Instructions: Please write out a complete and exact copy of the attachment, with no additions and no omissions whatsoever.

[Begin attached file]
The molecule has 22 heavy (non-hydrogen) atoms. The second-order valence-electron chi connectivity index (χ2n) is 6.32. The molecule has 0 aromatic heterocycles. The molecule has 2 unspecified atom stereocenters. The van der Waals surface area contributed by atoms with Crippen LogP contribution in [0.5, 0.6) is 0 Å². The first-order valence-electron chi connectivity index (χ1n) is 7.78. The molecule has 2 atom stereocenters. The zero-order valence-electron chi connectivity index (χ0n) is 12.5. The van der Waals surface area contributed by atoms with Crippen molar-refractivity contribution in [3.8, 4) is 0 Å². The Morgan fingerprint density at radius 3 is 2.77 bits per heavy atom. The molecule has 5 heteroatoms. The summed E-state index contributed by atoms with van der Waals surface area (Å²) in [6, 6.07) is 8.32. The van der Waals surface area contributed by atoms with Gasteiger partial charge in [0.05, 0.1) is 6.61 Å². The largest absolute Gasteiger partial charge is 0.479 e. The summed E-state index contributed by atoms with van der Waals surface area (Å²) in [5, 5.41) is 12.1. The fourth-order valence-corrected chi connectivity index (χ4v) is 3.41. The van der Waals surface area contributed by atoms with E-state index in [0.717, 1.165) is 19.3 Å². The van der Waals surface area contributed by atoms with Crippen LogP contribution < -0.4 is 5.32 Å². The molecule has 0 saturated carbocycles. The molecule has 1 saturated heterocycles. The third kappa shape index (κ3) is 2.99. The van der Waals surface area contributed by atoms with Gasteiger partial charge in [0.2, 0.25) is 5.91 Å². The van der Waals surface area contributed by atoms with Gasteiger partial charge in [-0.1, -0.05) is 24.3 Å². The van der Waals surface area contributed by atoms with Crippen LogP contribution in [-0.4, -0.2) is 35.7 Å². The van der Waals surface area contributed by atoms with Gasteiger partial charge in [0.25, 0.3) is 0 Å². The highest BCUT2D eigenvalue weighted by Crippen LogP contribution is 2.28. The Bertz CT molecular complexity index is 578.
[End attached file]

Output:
The molecule has 22 heavy (non-hydrogen) atoms. The second-order valence-electron chi connectivity index (χ2n) is 6.32. The molecule has 0 aromatic heterocycles. The molecule has 2 unspecified atom stereocenters. The van der Waals surface area contributed by atoms with Crippen LogP contribution in [0.5, 0.6) is 0 Å². The first-order valence-electron chi connectivity index (χ1n) is 7.78. The molecule has 2 atom stereocenters. The zero-order valence-electron chi connectivity index (χ0n) is 12.5. The van der Waals surface area contributed by atoms with Crippen molar-refractivity contribution in [3.8, 4) is 0 Å². The Morgan fingerprint density at radius 3 is 2.77 bits per heavy atom. The molecule has 5 heteroatoms. The summed E-state index contributed by atoms with van der Waals surface area (Å²) in [6, 6.07) is 8.32. The van der Waals surface area contributed by atoms with Gasteiger partial charge in [0.05, 0.1) is 6.61 Å². The largest absolute Gasteiger partial charge is 0.479 e. The summed E-state index contributed by atoms with van der Waals surface area (Å²) in [5, 5.41) is 12.1. The fourth-order valence-corrected chi connectivity index (χ4v) is 3.41. The van der Waals surface area contributed by atoms with E-state index in [0.717, 1.165) is 19.3 Å². The van der Waals surface area contributed by atoms with Crippen LogP contribution < -0.4 is 5.32 Å². The molecule has 0 saturated carbocycles. The molecule has 1 saturated heterocycles. The third kappa shape index (κ3) is 2.99. The van der Waals surface area contributed by atoms with Gasteiger partial charge in [0.2, 0.25) is 5.91 Å². The van der Waals surface area contributed by atoms with Gasteiger partial charge in [-0.1, -0.05) is 24.3 Å². The van der Waals surface area contributed by atoms with Crippen LogP contribution in [-0.4, -0.2) is 35.7 Å². The van der Waals surface area contributed by atoms with Gasteiger partial charge in [0.25, 0.3) is 0 Å². The highest BCUT2D eigenvalue weighted by Crippen LogP contribution is 2.28. The Bertz CT molecular complexity index is 578.